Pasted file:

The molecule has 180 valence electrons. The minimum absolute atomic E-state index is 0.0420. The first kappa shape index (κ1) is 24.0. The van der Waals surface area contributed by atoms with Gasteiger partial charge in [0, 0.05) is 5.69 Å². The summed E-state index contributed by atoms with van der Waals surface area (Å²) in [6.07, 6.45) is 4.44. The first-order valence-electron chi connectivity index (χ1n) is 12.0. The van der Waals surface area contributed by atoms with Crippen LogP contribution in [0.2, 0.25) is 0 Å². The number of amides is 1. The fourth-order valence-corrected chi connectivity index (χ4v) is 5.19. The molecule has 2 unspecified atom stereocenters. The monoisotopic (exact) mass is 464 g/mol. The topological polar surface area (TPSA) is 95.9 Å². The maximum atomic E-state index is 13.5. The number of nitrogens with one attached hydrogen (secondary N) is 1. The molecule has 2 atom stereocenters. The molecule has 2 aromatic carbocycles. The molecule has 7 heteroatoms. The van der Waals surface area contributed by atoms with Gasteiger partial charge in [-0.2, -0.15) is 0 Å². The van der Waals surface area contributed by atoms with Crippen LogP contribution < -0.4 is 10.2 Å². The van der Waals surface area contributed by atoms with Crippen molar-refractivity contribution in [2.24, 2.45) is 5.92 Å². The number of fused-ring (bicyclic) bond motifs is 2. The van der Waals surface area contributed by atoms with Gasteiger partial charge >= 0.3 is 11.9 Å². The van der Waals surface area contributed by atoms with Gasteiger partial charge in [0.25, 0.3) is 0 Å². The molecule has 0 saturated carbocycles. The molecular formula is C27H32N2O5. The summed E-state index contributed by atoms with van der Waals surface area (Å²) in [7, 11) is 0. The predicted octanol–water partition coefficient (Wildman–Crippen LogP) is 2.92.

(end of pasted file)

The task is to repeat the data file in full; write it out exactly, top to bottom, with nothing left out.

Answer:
The molecule has 180 valence electrons. The minimum absolute atomic E-state index is 0.0420. The first kappa shape index (κ1) is 24.0. The van der Waals surface area contributed by atoms with Gasteiger partial charge in [0, 0.05) is 5.69 Å². The summed E-state index contributed by atoms with van der Waals surface area (Å²) in [6.07, 6.45) is 4.44. The first-order valence-electron chi connectivity index (χ1n) is 12.0. The van der Waals surface area contributed by atoms with Crippen LogP contribution in [0.2, 0.25) is 0 Å². The number of amides is 1. The fourth-order valence-corrected chi connectivity index (χ4v) is 5.19. The molecule has 2 unspecified atom stereocenters. The monoisotopic (exact) mass is 464 g/mol. The topological polar surface area (TPSA) is 95.9 Å². The maximum atomic E-state index is 13.5. The number of nitrogens with one attached hydrogen (secondary N) is 1. The molecule has 2 atom stereocenters. The molecule has 2 aromatic carbocycles. The molecule has 7 heteroatoms. The van der Waals surface area contributed by atoms with Gasteiger partial charge in [-0.2, -0.15) is 0 Å². The van der Waals surface area contributed by atoms with Crippen LogP contribution < -0.4 is 10.2 Å². The van der Waals surface area contributed by atoms with Crippen molar-refractivity contribution in [2.24, 2.45) is 5.92 Å². The number of fused-ring (bicyclic) bond motifs is 2. The van der Waals surface area contributed by atoms with Gasteiger partial charge >= 0.3 is 11.9 Å². The van der Waals surface area contributed by atoms with Gasteiger partial charge in [0.25, 0.3) is 0 Å². The molecule has 0 saturated carbocycles. The molecular formula is C27H32N2O5. The summed E-state index contributed by atoms with van der Waals surface area (Å²) in [7, 11) is 0. The predicted octanol–water partition coefficient (Wildman–Crippen LogP) is 2.92.